Written by Michael Mann
    Directed by Richard Lang
    Produced by E. Duke Vincent
    Executive Producers: Aaron Spelling and Douglas S. Cramer
    An Aaron Spelling Production
    Music by Dominic Frontiere
    Starring Robert Urich As DAN TANNA
    and Tony Curtis As
    Philip “Slick” Roth
    Also Starring Phyllis Davis as Bea Travis
    Bart Braverman as
    Benji Binzer
    Judy Landers as
    Angie Turner
    Naomi Stevens as
    Sgt. Belle Archer
    Greg Morris as
    Lt. Dave Nelson
    and Will Sampson As
    Harmon Twoleaf
    Also starring Chick Vennera, Michael Lerner, Elissa Leeds, June Allyson, Red Buttons, Edd Byrnes, Scatman Crothers, Jack Kelly, Johnnie Collins
  • VEGA$  Buy the complete series
    (1978-1981, ABC)
    Three seasons
    66 episodes, all 60 minutes, unless otherwise noted
    Created by Michael Mann
    Writers: Burton Armus, Fred Frieberger, Ron Friedman, Richard Carr, Milt Rosen, Jeffrey Hayes, John Frances Whelpley, Larry Alexander, E. Nick Alexander, Jeff Myrowd, Bill Strattond, Dennis Donnelly, David Harmon, Larry Forrester, Brian McKay, Robert Earll, Gerry Davis, James Schermerer, Gerry Davis, Valerie Allan, David Harmon, Leo Garen, Ken Pettus, Pat Dunlop & Carol Saraceno, Dallas L. Barnes, Elaine Newman, Jack Turley, Martin Roth, Robert Swanson, Chick Vennera, Pat Dunlop, Judy Burns, Albert Alley, Robert E. Swanson, Herman Groves, Bill Stratton, Anne Collins, Robert Urich (story), Richard Kenneth Wells, Bill Stratton
    Directors: Don Chaffey, Mark Daniels, Larry Dobkin, Lawrence Doheny, Paul Stanley, Harry Falk, Sutton Roley, Bernard Mceveety, Bob Kelljan, Curtis Harrington, George McGowan, Cliff Bole, Phil Bondelli, Alf Kellin, Phil Bondell, Lewis Teague, Alf J. Jellin, Michael S.McLean, Ray Austin, Gabrielle Beaumont, Charles Picerni, Dennis Donelly
    Executive Producers: Aaron Spelling and Douglas S. Cramer
    Theme by Dominic Frontiere
    An Aaron Spelling Production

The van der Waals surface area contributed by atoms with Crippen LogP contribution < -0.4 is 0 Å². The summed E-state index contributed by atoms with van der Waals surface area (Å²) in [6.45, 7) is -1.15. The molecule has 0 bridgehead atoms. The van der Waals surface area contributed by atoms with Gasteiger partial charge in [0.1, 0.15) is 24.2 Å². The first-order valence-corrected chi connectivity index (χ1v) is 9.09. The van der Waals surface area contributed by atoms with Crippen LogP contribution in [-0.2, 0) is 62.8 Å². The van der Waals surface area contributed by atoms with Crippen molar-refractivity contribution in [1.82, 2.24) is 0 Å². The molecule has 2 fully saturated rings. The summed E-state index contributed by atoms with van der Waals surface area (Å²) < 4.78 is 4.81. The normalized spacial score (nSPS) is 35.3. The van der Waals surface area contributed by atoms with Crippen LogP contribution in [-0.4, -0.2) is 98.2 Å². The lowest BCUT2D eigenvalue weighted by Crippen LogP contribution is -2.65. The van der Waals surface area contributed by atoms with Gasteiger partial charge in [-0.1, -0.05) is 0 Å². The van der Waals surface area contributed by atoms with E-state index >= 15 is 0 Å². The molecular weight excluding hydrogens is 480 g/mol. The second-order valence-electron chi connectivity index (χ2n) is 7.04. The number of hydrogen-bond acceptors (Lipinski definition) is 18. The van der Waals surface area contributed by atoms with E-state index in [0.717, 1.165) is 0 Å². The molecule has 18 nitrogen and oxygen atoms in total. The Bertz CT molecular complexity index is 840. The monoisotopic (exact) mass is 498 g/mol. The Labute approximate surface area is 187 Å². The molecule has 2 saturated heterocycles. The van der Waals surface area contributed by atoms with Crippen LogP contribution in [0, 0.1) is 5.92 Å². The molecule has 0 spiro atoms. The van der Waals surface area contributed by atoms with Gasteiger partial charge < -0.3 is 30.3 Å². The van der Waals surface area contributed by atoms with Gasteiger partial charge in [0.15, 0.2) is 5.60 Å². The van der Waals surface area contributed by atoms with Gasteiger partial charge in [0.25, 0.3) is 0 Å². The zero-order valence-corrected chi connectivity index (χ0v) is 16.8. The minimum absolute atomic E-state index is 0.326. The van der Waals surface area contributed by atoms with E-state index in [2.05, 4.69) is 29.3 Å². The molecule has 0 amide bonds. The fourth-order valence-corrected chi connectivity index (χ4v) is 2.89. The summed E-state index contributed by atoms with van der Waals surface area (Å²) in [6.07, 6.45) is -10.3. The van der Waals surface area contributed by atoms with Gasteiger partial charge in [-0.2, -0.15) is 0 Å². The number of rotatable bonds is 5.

Starring Robert Urich As DAN TANNA
    Also starring Tony Curtis, Phyllis Davis, Bart Braverman, Judy Landers, Naomi Stevens, Greg Morris, Will Sampson As Harmon Twoleaf
    Guest stars: Kim Basinger, Melanie Griffith, Dane Clark, Abe Vigoda, Morey Amsterdam, Shelley Fabares, Shelly Berman, Alex Trebeck, Troy Donahue, Anne Francis, Sid Caesar, Ross Martin, Dorothy Malone, Bill Dana, Strother Martin, Lloyd Bochner, Slim Pickens, Cameron Mitchell, Barbara McNair, Isabel Sanford, Robert Reed, Maureen McCormick, Moses Gunn, Cesar Romero, Joseph Campanella, Doc Severinson, Tom Urich, Mamie Van Doren, Christopher George, Lynda Day George, Michael Conrad, Muhammad Ali, Robert Loggia, Keye Luke, Joan Van Ark, Leslie Nielsen, Henry Darrow, Lola Falana, JoAnn Pflug, Minnesota Fats, Dean Martin, James Luisi, Pat Hingle, Eve Arden, Barbi Benton, Gary Crosby, Lisa Hartman, John Colicos, Shelley Winters, Wayne Newton, Susan Howard, Chick Vennera, Dennis Cole, Lloyd Bochner, James Darren, Johnny Seven, Capt. Darryl Dragon & Toni Tennille, Rodney Allen Rippy, Wolfman Jack, Michelle Phillips, Tanya Roberts, Joseph Campanella, Barry Sullivan, Lorne Greene, Pernell Roberts, Erin Gray, Victor Buono, Gary Lockwood, Stepfanie Kramer, Jill St. John, Priscilla Barnes, Lindsey Bloom, Joe Penny, June Lockhart, Dick Butkus, Michael Constantine, Noah Beery, Jr, Patrick Macnee, James MacArthur, Harry Guardino, Simon Oakland, Richard Basehart, Broderick Crawford
    (1982, NBC)
    13 episodes, not all of them aired
    Premiere: October 26, 1982
    Created by Allan Cole
    Writers: Allan Cole, Chris Bunch
    Directed by Corey Allen, Charlie Picemi
    Executive Producers: Leonard Goldberg